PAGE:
Director: Hou Hsiao-hsien
In the last few years Hou Hsiao-hsien's films, (A Summer at Grandpa's '84, A Time to Live and a Time to Die '85 and Dust in the Wind '87) have reflected the considerable critical attention coming to, and the changes taking place, in Taiwanese cinema Though these features have been well received in the West, they've not been so popular at home.
With Daughter of the Nile, Hou has returned to the production company, Tsung Yi Film Co, who produced his first feature in 1980 They financed this film on the stipulation that it was to be commercial, and would star a popular young singer, Yang Lin.
Hou also felt he wanted to move in a more commercial direction, yet still make a film he considered personal - his early films all have strong biographical elements. After meeting with Yang Lin and her family, Hou discovered that she like many other girls of her age was addicted to Japanese comics, the most popular being Daughter of the Nile.
Hou Hsiao Hsien explains how the film developed from this point ' I built a story around Yang Lin and her family, set against the increasing prosperity of Taiwan and the problems of the developing metropolis Some people benefit from social change, others fail, the key is the profit motive. This attitude affects the family, the social ambience, and the social structure. At first, I planned to make a film about traditional Taiwanese opera in the modern city. Some of the material from that film can be found in Daughter of the Nile When the editing was finished, I found my style had changed since my early commercial films. It is now gentler, more lyrical, lacking the unrestrained energy of my other films.” - Hou Hsiao Hsien.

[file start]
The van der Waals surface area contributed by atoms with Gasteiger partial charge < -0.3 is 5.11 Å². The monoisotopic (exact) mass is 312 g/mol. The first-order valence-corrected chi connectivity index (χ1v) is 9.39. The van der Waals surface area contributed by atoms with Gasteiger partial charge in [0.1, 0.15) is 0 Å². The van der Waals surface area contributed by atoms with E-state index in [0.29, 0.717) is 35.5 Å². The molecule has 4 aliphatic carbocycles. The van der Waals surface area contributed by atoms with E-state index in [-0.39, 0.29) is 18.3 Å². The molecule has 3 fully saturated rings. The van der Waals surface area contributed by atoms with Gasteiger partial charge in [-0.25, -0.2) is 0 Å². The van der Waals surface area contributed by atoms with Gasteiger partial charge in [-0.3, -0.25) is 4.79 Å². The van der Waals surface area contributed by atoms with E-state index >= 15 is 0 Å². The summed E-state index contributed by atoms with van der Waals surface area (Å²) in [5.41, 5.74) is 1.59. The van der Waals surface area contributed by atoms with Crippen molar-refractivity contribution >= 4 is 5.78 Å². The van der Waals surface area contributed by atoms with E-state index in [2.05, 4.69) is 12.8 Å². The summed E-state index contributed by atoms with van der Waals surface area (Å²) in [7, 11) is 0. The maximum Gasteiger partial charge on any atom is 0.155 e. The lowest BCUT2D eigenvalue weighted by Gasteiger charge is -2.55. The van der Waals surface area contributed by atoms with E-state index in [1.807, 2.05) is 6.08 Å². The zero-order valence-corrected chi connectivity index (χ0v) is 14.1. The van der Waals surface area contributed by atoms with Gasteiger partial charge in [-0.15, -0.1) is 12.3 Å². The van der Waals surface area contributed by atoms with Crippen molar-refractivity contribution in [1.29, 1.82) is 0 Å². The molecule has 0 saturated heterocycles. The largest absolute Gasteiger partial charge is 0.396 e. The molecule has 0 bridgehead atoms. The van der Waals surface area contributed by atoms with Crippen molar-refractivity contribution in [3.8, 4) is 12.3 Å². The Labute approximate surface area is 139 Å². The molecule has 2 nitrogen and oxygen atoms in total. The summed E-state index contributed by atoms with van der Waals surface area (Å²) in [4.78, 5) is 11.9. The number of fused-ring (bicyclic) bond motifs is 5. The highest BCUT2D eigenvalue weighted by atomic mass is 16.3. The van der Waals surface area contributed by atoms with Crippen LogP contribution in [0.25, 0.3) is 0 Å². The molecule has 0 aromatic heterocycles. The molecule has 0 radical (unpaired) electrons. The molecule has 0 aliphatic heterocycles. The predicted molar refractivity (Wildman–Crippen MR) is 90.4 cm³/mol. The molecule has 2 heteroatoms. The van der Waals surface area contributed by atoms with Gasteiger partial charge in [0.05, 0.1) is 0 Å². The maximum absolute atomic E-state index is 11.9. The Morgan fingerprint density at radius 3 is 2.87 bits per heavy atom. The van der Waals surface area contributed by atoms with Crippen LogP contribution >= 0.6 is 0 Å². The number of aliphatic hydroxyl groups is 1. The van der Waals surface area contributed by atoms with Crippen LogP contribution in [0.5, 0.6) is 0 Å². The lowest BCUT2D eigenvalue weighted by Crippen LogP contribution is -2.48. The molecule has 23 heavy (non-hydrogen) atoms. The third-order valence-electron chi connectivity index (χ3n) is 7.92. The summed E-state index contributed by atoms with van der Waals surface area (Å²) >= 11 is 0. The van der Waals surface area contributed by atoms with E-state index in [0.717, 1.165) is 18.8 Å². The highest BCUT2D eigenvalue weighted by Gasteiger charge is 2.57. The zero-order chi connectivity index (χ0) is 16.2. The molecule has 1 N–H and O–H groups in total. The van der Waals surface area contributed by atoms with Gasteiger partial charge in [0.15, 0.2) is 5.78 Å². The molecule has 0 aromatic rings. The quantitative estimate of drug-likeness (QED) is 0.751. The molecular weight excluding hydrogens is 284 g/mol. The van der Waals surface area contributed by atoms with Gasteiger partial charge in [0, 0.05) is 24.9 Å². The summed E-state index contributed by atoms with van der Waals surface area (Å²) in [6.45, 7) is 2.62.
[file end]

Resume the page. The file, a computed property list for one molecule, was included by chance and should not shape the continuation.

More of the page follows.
In [Cafe Lumiere] Hou Hsiao-hsien has fashioned a superb homage to Japan's master filmmaker Ozu Yasujiro, incorporating some reverent references to his 1953 [Tokyo Story]. ... [Cafe Lumiere] is a del… More »
Taiwanese director Hou Hsiao-hsien is certainly one of the greatest living filmmakers - and this new masterpiece acts as undeniable proof. It tells three love stories set in different eras; The vigne… More »
“[A] quietly stunning drama which sees the various problems facing a rapidly modernised city reflected in the lives of a dozen or so subtly observed characters.” - Time OutStarring MIFF regular, … More »
"Hou Xiaoxian's overwhelmingly moving film is at least 70% autobiographical: these are remembered scenes from his own mischievous childhood and near-delinquent adolescence, and the fact that he speak… More »
ALL BAR ONE of Hou Hsiao-hsien's films have screened at previous Melbourne Film Festivals. This year, the Festival is proud to present Hou's most recent film, winner of the Golden Lion at last year's… More »